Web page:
Bontempi stated that since several precautions were put in place at the same time when the pandemic began, people couldn’t be sure masks were the reason more people didn’t get the virus. He put forth hand washing as a known method of protection.
Committee member Sean Kennedy made the point that masks are known to be effective in limiting the spread of germs. “My wife is a nurse, she’s in a hospital, she has to wear a mask,” he said. Bontempi responded that N95 masks are not the same as the bandanas many children wear.
Kennedy commented to Bontempi, “Your filibuster is appreciated.”
Bontempi shot back that he wasn’t filibustering, and again insisted, “We don’t have solid scientific proof.” He asked Kasper about scientific proof of mask efficacy or whether masks pose dangers.
“No one supports the idea that putting a mask over the face drops oxygen levels,” Kasper said, pushing back on the idea that masks cause hypoxia. She said, “The vast majority of clinicians who are on the front line of treatment,” agree that masks are “better than nothing.” To Bontempi’s point about hand hygiene, she said that cleaning hands doesn’t help if people sneeze or cough on one another.
Bontempi opined that masks might give people “a false sense of security,” increasing the likelihood that parents will send their sick children to school because they have to wear a mask.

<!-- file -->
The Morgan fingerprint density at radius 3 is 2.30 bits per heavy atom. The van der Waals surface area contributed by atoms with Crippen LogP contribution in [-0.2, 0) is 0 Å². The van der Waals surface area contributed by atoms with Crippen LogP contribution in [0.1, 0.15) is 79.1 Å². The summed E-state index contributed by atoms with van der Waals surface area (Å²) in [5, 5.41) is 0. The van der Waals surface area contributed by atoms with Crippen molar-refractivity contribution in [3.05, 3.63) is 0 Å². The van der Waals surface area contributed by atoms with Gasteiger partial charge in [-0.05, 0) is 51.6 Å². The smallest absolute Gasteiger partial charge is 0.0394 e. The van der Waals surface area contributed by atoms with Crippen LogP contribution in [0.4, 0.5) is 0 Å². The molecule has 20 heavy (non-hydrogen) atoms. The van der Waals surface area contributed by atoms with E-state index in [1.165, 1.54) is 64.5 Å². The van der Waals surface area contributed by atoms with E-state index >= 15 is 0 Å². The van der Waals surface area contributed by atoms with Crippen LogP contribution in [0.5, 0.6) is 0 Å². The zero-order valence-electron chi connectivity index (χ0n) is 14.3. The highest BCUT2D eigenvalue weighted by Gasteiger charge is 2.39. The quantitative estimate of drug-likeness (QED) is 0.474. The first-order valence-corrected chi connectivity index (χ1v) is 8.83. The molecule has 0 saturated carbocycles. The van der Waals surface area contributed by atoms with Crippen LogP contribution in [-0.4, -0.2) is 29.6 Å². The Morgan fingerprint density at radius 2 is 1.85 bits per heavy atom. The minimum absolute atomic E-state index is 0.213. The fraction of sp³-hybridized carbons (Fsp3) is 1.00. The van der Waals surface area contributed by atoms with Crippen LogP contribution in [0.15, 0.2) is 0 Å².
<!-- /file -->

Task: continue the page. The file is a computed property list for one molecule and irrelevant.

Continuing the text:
Kennedy tried to call the question and end the debate, but the committee chose to continue the discussion.
Superintendent Albert Ganem assured the committee that there would be ample mask breaks, including outdoor recess, as well as outdoor lunch or instruction when possible. To Bontempi’s point, he added that hand sanitizer would be available to students and staff and frequent cleaning of common touch-points, such as door handles, would continue.
Bontempi asserted that student-to-student transmission wasn’t seen in the previous school year. Kasper reiterated that students will be twice as close with full classrooms this year. Bontempi changed topics and asked how quarantined students will learn without a remote option. Kasper informed him that vaccinated close contacts will not need to quarantine, though they will require monitoring. She added that masking won’t affect the need to quarantine.
When it was remarked that East Longmeadow Public Schools had decided not to require masks, Kennedy told Bontempi that the two districts would provide a real-world trial on mask efficacy.
School Committee member Patrick Kiernan suggested the committee limit the length of the mandate to Sept. 30 and review it as the situation develops. The committee approved that time frame.
Kasper told the committee that emergency use for coronavirus vaccines in children 5 years of age and older was expected within the first two months of school. She proposed determining a target for herd immunity as a metric to ease the mask mandate.
Residents spoke after the vote was taken.